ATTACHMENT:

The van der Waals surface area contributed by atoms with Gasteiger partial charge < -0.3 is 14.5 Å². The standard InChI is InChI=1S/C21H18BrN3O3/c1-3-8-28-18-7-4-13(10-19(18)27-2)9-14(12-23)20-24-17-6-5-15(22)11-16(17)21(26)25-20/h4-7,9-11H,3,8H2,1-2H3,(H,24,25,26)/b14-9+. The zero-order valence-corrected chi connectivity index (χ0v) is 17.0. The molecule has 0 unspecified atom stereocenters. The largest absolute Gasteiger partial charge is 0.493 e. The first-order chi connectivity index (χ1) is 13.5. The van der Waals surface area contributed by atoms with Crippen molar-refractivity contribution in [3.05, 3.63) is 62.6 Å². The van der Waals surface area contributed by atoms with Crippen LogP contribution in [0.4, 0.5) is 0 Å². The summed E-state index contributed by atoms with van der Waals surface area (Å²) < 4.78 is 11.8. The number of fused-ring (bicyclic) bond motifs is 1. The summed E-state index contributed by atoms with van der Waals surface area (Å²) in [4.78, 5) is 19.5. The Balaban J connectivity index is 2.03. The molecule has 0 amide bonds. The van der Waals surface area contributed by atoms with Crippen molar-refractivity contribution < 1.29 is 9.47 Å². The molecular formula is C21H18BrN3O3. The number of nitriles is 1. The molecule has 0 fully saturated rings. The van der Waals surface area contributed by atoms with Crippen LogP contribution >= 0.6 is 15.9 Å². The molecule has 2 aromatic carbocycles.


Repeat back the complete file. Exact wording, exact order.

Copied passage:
The van der Waals surface area contributed by atoms with Gasteiger partial charge < -0.3 is 14.5 Å². The standard InChI is InChI=1S/C21H18BrN3O3/c1-3-8-28-18-7-4-13(10-19(18)27-2)9-14(12-23)20-24-17-6-5-15(22)11-16(17)21(26)25-20/h4-7,9-11H,3,8H2,1-2H3,(H,24,25,26)/b14-9+. The zero-order valence-corrected chi connectivity index (χ0v) is 17.0. The molecule has 0 unspecified atom stereocenters. The largest absolute Gasteiger partial charge is 0.493 e. The first-order chi connectivity index (χ1) is 13.5. The van der Waals surface area contributed by atoms with Crippen molar-refractivity contribution in [3.05, 3.63) is 62.6 Å². The van der Waals surface area contributed by atoms with Crippen LogP contribution in [0.4, 0.5) is 0 Å². The summed E-state index contributed by atoms with van der Waals surface area (Å²) < 4.78 is 11.8. The number of fused-ring (bicyclic) bond motifs is 1. The summed E-state index contributed by atoms with van der Waals surface area (Å²) in [4.78, 5) is 19.5. The Balaban J connectivity index is 2.03. The molecule has 0 amide bonds. The van der Waals surface area contributed by atoms with Crippen molar-refractivity contribution < 1.29 is 9.47 Å². The molecular formula is C21H18BrN3O3. The number of nitriles is 1. The molecule has 0 fully saturated rings. The van der Waals surface area contributed by atoms with Crippen LogP contribution >= 0.6 is 15.9 Å². The molecule has 2 aromatic carbocycles.